Sometimes, if you hear things and you’re pushed you become what people see you as; negative thoughts become a negative reality.
Appearances are everything–particularly when it comes to enjoying a life without struggle. It has been my experience that people judge others mostly on their financial and social status. If they don’t know a person they determine this by race, dress, talk, and behavior. For example, if an African-American man walked into a very expensive clothing store while wearing baggy clothes and speaking street slang, some might be suspicious of his reason for being there. He may be labeled as a criminal even if he didn’t commit a crime. When African-Americans go to interviews, when we invest, when we do business and shop–our judgment of people and their social standing is a big part of our decision making and attitudes towards things. So, is this judging the crime against humanity? Or is it how we judge that’s the real crime? Or is it all about the action?
When watching Electrified I saw people on Maxwell Street turn a bad neighborhood into a community. There were a lot of different races and people from different backgrounds that came together to benefit and help each other. Then their culture and history was torn down and built into a tourist attraction. They changed an entire neighborhood to accommodate a different community–instead of bettering it for the community that was already there. Some people saw this as a great thing and others saw it as a crime against humanity.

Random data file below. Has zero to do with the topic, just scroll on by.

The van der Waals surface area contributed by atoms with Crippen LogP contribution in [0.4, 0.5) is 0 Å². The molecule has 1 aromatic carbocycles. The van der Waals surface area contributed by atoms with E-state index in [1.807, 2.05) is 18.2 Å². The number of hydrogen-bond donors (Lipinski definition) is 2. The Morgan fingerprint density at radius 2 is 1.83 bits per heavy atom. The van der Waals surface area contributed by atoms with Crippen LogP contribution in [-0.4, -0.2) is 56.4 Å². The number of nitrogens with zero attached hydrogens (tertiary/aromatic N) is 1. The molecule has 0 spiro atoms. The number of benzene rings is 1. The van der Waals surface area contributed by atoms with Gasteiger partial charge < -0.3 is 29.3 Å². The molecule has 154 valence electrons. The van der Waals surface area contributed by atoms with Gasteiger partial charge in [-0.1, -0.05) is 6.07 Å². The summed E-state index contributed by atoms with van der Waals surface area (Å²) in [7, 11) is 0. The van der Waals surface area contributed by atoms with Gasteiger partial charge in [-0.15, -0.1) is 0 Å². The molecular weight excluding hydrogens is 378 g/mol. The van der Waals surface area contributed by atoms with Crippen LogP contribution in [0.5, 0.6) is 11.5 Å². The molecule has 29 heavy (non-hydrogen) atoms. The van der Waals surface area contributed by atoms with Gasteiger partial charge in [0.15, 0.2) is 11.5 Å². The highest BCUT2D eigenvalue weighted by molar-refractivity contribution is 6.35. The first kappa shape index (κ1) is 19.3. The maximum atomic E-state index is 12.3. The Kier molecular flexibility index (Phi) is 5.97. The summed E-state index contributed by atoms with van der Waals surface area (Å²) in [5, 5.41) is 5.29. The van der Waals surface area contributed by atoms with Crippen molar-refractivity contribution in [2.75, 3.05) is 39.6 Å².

I believe Maxwell Street was a crime against humanity because the people on Maxwell Street were seen as the bad people messing up or ruining the area because they weren’t rich. On the other hand, the people from UIC were seen as bettering the community because they had more money and were of a higher class. When deciding what to do with Maxwell Street, I think the art and culture was not taken in consideration, only the negative things. When expanding UIC, I think the only criteria was reaching people with more money and young adults that love to spend money.
“Publicity Stunts,” story five of Chicago Blues also has this theme of judging people. In this story, detective V.I. Warshawski is accused of murdering Lisa Macauley. Detective Warshawski was not a celebrity like the author Ms. Macauley and the famous talk show host Claud Barnett, who gossipped about detective Warshawski. Meanwhile, the people believed them because of the arguments and the slander Lisa had spread about V.I. In the end, the gossip about Warshawski became reality when she was tried for murder. Unlike Maxwell Street, however, justice was served in Chicago Blues–the streets were safer.